Today’s excerpt from The Children of Old Leech comes from J. T. Glover and Jesse Bullington‘s collaborative tale, “Pale Apostle,” which I’m sure you’ll agree sets up the fireworks with a dangerously short fuse…
The bell at the front of the shop tinkled, and Wah clicked her teeth—she hadn’t heard his key in the lock, which meant he’d left the door open again. It was bad enough he insisted on making deliveries to all the family associations himself, but his forgetting to lock up was simply unsafe. Ducking through the curtain, her slippers whisking against the boards, she saw his familiar silhouette across the dark shop. He’d turned and was locking the door.
“It doesn’t do much good, now,” she said, trying to keep the chiding tone from her voice. “When I’m in the back, though, try to remember to—oh!”
The white man smiling at her across the shadowed bins and shelves was not her father.
“I sorry, honorable sir, but we closed right now,” she said, speaking with deliberate fresh-off-the-boat awkwardness even as her mind raced.
Her father was probably talking over old times at some association by now, and might not return for hours. It wasn’t late enough yet for the police to be rattling doorknobs, and they rarely took much notice of crime in the Chinatown anyway. Who would hear if she screamed? Mr. Dong next door, perhaps, but perhaps not…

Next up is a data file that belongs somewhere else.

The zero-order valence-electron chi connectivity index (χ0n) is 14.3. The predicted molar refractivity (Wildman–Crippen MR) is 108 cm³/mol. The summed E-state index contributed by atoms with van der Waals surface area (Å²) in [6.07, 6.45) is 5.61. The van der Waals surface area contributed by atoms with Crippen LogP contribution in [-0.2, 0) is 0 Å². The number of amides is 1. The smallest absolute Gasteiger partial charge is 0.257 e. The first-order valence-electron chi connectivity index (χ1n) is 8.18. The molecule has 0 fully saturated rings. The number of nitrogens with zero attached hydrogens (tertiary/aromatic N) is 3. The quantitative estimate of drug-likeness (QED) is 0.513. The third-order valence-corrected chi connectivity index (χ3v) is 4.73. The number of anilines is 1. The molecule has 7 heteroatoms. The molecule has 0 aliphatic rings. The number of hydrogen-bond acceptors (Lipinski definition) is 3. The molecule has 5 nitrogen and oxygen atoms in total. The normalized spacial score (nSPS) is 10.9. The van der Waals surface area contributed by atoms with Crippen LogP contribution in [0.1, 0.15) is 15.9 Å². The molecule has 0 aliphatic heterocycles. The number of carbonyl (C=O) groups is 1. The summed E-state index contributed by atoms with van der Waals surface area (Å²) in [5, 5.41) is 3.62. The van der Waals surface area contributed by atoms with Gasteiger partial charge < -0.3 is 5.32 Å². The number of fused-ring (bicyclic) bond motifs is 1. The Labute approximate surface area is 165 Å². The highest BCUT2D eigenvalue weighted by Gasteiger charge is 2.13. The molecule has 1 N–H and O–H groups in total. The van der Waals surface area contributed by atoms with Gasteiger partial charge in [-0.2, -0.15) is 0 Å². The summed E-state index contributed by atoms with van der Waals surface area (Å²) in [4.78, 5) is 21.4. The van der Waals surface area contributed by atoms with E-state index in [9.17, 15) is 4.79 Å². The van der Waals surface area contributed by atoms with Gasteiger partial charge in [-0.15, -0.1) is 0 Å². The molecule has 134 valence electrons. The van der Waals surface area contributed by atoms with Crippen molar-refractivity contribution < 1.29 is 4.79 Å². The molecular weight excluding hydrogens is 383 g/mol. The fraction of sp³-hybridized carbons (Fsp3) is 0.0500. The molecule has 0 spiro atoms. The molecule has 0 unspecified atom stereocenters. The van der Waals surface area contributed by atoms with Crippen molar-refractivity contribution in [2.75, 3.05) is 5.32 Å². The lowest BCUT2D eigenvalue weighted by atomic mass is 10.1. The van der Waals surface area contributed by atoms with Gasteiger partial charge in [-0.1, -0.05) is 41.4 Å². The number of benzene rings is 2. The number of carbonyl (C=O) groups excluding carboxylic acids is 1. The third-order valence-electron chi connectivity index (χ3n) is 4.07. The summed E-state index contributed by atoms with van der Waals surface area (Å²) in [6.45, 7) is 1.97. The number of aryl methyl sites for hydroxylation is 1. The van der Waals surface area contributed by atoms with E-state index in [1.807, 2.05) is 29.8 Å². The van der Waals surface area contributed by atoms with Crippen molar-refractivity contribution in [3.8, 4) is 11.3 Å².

Top shelf, middle aisle. As she stepped around the counter, she studiously kept her eyes on the intruder, instead of the modest display of cutlery. If she could just—
“How excellent,” the stranger said, speaking in perfectly unaccented Szechuanese as he glided toward her, past the knives. “That means we shall not be disturbed.”
The smile he gave her stretched his strangely ageless face into a rictus—like most white men, his exotic features somehow coalesced into a bland, nondescript whole. His black coat and broad-brimmed hat were wet with the night’s rain, leaving puddles on the floor, but his skin looked parched as scrolls from a temple. He reached inside his coat, and Wah flinched, wondering if it would be a weapon, or worse, handcuffs—given the choice between a stickup man or a plainclothes Seattle policeman, she would take the lesser villain. Instead, he held out an envelope to her, as dry as the withered hand that held it.
“My name is Clarence Kernochan, and I have a business proposition to discuss with you.”
“My father—” Wah began, but he cut her off in the rude fashion of Americans, waggling the envelope.
“I trust you will surely find this to the advantage of both yourself and your father, Miss Sung.”
Wah looked back at his face, and in the instant before she saw him straight-on, she could have sworn that his black pupils seemed to undulate, as if something wriggled behind them.
The Children of Old Leech: A Tribute to the Carnivorous Cosmos of Laird Barron may be ordered directly from Word Horde or wherever better books are sold. Ask for The Children of Old Leech and other Word Horde titles at your favorite bookseller.